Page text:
Parenting is a wonderful, challenging, joyful, stressful and rewarding job. Making a good decision for your child is of the utmost importance. Placing a baby for adoption can also mean being a good parent. Those who have placed children understand this, and it is reiterated when they receive pictures of happy times and milestones in their child’s life, which would have been more than difficult for them to provide. Adoption is a wonderful commitment that birth parents make for the well-being of their child. And, just think how lucky that child is … having two sets of parents who love and adore him/her!
Does the Biological Father Have to Consent to an Adoption?
Whether or not a father’s consent is needed for an adoption to go forward can depend on the state, the relationship between the father and the child, and the relationship between the two parents.
- In virtually all states, a child cannot be adopted without the consent of the birth father if the parents are married, or were married within a certain time period before the birth of the child.
- If the parents were not married, but lived together either at the time of the child’s birth, or within a certain time before the child’s birth, some states require consent of the father.
- If the biological parents were never married and have never lived together, most states do not require the father’s consent before placing a child up for adoption. The birth father is given notice of the intent to put the child up for adoption, and if he does not challenge the adoption, his parental rights are terminated. If he does challenge the adoption, a hearing will be held to determine whether the adoption is in the best interests of the child.
What is a putative father registry?
A putative father is the legal paternal relative to an unborn or born child, where no legal relationship has been established or confirmed. A putative father claims to be or is alleged to be the biological father of the child. Generally, couples are not married at the time of the child’s birth, which makes this process more complicated.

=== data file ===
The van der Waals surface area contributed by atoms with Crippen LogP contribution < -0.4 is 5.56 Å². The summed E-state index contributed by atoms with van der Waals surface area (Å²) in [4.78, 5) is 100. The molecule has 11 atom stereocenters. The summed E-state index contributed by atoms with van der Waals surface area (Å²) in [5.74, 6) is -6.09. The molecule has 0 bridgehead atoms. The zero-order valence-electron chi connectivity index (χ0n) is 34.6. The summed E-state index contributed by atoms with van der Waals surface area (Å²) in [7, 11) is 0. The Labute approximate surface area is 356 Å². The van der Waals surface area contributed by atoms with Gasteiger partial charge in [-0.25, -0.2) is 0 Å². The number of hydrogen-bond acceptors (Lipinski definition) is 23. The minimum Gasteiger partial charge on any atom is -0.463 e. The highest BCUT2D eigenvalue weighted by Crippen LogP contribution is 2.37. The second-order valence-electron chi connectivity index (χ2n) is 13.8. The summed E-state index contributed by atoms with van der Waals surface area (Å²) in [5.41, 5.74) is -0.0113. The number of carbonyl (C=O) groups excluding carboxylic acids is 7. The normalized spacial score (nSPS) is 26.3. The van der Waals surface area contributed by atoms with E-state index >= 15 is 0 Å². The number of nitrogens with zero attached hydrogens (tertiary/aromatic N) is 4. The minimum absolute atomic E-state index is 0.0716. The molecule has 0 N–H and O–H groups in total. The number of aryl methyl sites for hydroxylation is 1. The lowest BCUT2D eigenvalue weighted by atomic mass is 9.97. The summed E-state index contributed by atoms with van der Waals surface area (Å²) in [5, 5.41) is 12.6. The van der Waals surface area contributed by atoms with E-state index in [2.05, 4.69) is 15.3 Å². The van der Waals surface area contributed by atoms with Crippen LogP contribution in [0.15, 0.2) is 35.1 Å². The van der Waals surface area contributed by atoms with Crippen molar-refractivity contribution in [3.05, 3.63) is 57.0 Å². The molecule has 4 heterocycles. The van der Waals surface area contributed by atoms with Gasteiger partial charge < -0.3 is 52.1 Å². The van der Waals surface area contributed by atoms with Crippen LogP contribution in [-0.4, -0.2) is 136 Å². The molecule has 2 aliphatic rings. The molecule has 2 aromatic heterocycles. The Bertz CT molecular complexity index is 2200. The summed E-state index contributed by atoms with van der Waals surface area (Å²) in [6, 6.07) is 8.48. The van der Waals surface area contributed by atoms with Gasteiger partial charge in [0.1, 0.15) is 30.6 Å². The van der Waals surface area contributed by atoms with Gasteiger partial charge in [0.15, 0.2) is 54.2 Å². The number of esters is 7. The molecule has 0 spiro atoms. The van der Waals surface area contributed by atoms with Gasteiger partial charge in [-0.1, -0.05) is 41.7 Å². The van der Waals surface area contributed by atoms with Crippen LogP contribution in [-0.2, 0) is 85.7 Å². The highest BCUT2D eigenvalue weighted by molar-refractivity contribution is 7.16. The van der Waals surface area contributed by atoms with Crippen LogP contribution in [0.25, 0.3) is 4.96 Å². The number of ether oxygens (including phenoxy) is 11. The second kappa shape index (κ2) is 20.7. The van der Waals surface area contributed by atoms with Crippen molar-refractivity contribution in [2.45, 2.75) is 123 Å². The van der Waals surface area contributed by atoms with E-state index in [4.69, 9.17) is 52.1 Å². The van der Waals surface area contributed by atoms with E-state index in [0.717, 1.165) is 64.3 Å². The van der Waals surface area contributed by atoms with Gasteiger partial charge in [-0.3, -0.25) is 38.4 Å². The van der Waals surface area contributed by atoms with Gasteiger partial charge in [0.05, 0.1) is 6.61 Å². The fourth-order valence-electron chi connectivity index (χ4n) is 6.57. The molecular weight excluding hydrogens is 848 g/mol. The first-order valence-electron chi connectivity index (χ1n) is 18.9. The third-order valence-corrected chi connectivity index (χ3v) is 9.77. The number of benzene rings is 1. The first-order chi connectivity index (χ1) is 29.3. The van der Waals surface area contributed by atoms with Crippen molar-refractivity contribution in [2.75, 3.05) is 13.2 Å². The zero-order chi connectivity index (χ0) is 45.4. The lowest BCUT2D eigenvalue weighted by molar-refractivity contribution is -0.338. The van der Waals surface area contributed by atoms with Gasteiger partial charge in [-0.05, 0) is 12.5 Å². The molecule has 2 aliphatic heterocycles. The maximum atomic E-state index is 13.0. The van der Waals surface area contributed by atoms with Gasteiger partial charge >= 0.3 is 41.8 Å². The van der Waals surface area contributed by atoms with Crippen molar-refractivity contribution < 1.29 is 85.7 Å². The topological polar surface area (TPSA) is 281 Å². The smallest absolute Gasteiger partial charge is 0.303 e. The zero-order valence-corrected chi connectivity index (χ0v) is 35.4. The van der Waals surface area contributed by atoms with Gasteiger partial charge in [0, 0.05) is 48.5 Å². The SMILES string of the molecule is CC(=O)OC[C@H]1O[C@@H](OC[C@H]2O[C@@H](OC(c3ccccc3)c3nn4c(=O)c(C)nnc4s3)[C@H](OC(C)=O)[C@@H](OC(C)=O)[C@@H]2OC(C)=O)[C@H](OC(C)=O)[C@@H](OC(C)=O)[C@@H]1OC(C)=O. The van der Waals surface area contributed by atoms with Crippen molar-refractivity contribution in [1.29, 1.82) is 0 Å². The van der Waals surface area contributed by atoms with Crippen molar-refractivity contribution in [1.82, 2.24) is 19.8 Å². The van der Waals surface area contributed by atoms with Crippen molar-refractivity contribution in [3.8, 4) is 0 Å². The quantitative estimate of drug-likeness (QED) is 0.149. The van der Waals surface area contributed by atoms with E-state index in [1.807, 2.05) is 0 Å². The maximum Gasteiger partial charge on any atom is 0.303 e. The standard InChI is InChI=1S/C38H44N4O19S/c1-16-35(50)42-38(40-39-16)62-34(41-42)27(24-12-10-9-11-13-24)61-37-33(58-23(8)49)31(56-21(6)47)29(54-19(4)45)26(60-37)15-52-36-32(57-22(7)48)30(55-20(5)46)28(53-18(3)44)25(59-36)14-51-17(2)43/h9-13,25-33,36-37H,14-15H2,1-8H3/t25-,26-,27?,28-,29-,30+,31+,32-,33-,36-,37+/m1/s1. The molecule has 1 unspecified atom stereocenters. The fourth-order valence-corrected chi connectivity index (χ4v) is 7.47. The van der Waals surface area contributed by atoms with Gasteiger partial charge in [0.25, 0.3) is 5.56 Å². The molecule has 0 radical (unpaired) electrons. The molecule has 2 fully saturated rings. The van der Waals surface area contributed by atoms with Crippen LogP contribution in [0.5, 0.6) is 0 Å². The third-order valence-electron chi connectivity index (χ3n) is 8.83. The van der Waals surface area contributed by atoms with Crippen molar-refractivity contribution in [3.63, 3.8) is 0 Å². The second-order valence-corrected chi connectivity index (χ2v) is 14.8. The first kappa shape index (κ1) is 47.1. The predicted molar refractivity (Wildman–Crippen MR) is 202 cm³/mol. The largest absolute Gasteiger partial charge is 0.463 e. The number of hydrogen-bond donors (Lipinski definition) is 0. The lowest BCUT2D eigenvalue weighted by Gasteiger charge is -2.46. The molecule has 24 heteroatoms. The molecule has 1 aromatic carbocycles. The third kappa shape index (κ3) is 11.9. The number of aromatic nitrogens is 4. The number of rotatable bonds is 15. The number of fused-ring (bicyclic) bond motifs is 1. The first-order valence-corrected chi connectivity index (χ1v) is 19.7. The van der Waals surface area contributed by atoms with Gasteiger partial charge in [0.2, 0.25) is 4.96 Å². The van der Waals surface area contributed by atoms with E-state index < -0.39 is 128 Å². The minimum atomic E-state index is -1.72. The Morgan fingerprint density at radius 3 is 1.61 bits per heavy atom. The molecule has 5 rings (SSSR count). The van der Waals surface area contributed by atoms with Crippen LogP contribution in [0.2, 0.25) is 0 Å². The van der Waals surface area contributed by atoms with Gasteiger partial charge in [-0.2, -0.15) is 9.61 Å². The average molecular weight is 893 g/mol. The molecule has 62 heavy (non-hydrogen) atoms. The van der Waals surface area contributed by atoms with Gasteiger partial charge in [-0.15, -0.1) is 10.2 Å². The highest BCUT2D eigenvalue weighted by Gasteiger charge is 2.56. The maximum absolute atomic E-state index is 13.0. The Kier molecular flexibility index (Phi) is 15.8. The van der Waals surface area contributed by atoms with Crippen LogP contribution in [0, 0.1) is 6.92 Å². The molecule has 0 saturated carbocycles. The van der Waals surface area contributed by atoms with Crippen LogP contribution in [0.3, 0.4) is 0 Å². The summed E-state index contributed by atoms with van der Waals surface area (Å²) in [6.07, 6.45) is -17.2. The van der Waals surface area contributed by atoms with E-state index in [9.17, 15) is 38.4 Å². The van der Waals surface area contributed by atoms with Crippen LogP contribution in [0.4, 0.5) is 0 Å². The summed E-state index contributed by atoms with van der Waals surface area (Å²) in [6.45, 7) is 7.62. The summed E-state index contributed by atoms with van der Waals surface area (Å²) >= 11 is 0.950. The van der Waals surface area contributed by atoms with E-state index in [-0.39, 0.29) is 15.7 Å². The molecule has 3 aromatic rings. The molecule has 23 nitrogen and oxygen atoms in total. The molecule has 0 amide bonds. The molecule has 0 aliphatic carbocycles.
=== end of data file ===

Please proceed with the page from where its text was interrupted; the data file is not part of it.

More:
Many states have a voluntary Putative Father Registry. A father can register whether he knows or simply believes he is the father of a child born outside of marriage. Fathers who desire to parent are typically permitted and encouraged to register prior to the child’s birth so that others will be aware of the fathers’ intentions to establish paternity to the child.
In the U.S., about half of the states participate in established paternity registries. While filing is voluntary, this is sometimes the only way that fathers can protect their rights as unmarried parents. All states have a procedure for establishing paternity through the courts, even if they do not have a paternity registry. Some information regarding the procedures for establishing paternity in the various states can be found on the website for the Child Welfare Information Gateway, at https://www.childwelfare.gov/.
Because laws change and Adoption Choices of Arizona is not responsible for the data compiled on the government website, we do not guarantee the accuracy of information on the website listed above. Birth fathers may want to contact governmental authorities or counsel in a particular state to find what the putative father laws are in that state. Birth fathers who are aware that a birth mother is living in another state or that a child is or may be born or placed for adoption in or pursuant to the laws of another state may be required to comply with the putative father laws of the other state.